Thousands gathered at the Obelisk in the center of the Argentine capital to watch the symbolic start of the Dakar Rally, a 349km drive to the city of Colon on Friday.
The real racing on the 9,000km journey across Argentina and Chile was to begin yesterday for more than 350 cars, motorbikes, quads and trucks, with the finish set for Jan. 16 back in Buenos Aires.
The rally was moved to South America last year because of safety concerns and the possibility of a terrorist attack in Africa.
Organizers said on Friday that 362 vehicles passed scrutineering — 134 cars, 151 motorbikes, 25 quads and 52 trucks. News reports estimated about 200,000 people gathered to watch the start.
However, the field was reduced to 361 after the bike of Argentina’s Javier Pizzolito caught fire.
Last year’s winner, Giniel De Villiers of South Africa, leads the favorites. Last year’s champions in other categories also return: Spanish motorcyclist Marc Coma, Czech quad driver Josef Machacek, and Russian truck driver Firdaus Kabirov.
Teams from Volkswagen and BMW are the favorites. Volkswagen boasts De Villiers, as well as former world rally champion Carlos Sainz from Spain and Qatar’s Nasser al-Attiyah.
BMW have 44-year-old French driver Stephane Peterhansel behind the wheel, a six-time champion on motorbikes and three-time winner in cars of the Dakar Rally in Africa and Nani Roma of Spain.
Staying home during a national lockdown to contain the COVID-19 pandemic is like “nirvana” for cricketers, as they generally have to live out of a suitcase, Australia head coach Justin Langer said yesterday. Australian cricket is in its off-season and has been largely insulated from the effects of the outbreak, which has suspended all of the country’s major sporting competitions that run during the autumn and winter. Some Australian players are signed with teams in the Indian Premier League, but the lucrative Twenty20 tournament has been postponed at least until the middle of next month and might end up being scrapped like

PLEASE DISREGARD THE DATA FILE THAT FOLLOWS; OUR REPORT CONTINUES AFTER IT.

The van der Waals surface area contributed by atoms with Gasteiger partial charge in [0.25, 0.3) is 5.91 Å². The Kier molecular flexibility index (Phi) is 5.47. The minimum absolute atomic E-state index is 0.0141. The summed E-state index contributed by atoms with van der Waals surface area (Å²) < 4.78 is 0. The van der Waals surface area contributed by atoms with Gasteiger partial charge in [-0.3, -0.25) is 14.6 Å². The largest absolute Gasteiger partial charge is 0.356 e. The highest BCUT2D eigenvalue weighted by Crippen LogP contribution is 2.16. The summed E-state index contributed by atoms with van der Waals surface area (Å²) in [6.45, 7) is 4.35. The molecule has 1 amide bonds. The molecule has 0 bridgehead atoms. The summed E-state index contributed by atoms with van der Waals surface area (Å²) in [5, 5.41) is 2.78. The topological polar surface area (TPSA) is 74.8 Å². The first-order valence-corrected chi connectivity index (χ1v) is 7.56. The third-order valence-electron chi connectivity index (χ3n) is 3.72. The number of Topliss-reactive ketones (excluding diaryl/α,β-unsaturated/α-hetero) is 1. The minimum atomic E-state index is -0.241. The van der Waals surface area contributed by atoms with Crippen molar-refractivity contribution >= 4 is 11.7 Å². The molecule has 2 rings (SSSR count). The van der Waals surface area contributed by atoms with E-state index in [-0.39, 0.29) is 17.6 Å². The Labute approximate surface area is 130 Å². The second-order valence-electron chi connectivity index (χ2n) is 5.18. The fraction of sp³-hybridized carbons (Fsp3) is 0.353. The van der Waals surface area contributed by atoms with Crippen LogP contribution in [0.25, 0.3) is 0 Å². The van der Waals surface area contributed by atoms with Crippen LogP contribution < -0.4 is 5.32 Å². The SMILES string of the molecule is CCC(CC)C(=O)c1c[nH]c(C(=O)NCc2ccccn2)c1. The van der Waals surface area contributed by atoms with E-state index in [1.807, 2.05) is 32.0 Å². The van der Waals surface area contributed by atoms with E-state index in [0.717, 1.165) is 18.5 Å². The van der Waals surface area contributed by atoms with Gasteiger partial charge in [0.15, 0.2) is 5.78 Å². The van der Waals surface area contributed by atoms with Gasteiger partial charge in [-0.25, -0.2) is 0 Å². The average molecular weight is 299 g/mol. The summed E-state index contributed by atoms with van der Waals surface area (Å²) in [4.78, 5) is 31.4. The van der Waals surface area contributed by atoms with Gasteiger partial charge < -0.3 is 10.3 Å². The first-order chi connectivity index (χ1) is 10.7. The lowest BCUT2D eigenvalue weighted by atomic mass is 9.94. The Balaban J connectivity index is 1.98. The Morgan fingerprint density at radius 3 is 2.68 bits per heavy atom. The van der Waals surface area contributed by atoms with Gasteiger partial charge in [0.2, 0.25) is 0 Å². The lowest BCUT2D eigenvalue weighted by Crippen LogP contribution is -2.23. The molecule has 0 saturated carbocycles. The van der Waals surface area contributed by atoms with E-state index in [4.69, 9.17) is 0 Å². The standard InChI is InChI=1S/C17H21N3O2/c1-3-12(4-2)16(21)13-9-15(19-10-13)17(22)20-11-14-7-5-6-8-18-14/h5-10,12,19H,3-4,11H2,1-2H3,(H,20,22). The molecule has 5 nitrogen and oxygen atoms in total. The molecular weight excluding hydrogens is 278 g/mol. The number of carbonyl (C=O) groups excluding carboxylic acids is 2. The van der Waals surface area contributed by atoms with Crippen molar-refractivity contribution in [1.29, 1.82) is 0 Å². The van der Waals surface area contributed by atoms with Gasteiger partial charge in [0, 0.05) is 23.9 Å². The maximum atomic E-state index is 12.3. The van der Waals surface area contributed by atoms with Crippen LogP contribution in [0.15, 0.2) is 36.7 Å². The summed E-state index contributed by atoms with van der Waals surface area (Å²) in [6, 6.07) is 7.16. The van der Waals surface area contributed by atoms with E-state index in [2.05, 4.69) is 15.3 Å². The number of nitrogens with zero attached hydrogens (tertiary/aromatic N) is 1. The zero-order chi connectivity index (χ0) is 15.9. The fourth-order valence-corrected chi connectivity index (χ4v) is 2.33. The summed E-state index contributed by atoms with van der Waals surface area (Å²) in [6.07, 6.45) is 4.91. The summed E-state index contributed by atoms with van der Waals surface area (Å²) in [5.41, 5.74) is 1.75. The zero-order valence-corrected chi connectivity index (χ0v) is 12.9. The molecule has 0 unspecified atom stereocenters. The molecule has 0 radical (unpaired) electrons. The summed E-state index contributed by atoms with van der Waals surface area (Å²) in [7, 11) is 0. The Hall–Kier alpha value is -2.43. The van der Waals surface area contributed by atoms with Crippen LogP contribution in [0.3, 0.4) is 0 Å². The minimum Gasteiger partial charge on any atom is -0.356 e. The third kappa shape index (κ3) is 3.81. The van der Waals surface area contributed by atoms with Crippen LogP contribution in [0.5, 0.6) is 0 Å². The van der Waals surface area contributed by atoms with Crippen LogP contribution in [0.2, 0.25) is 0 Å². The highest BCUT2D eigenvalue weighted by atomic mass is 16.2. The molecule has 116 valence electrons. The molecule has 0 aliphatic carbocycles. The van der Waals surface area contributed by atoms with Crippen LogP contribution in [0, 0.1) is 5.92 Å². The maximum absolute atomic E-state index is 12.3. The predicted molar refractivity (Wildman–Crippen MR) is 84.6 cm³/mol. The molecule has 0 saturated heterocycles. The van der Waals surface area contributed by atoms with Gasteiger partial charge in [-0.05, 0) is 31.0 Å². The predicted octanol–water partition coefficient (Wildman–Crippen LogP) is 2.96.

SCHEDULE CONFLICTS: While new dates have not been announced, somewhere around this year’s original dates would conflict with other major sports events next year The rescheduled Tokyo Olympics will require sacrifices and compromises by all involved, International Olympic Committee (IOC) president Thomas Bach said yesterday, before predicting the completion of “a beautiful jigsaw puzzle and wonderful Olympic Games.” “Our mission is to organize Games and make [the] dreams of athletes come true,” Bach said, adding that although the Olympics must be held before the end of summer next year, the as-yet-undecided dates would not necessarily be restricted to summer months. Japanese yesterday awoke to the deflating reality that the Olympics they had hoped to host in Tokyo this summer were now probably 16 months away. The IOC
NECESSARY SACRIFICE: ’We’re obviously in a high-cost, high-revenue industry and when the revenue dies, you’re left with high costs, so it’s a no-brainer,’ Ian Foster said All Blacks head coach Ian Foster yesterday said that he would take a pay cut and players would follow suit as New Zealand Rugby cuts expenses while professional competitions are shuttered during the COVID-19 outbreak. In a radio interview, Foster confirmed that he and other coaches had agreed to substantial pay cuts as long as New Zealand Rugby’s revenues are affected. He did not give a percentage figure. “Our coaching group has definitely taken a big cut,” Foster told radio Newstalk ZB. “It’s already been agreed to.” “With rugby, when there’s no games there’s no revenue and that’s a tough thing,” Foster said.
From perfecting pizza dough to fermenting tea, rugby players in Europe have found various ways to pass their time during the lockdown forced on them by the COVID-19 pandemic. Australia international Scott Higginbotham, who plays for Bordeaux-Begles, has been busy in his kitchen during the confinement period, which started in France on March 17. “My wife and I take turns in going out, and doing a bit of exercise and a lot of cooking. Every meal is made from scratch,” Higginbotham told reporters last week. “I made my own pizza dough the other day, which was quite nice. I do love pizza,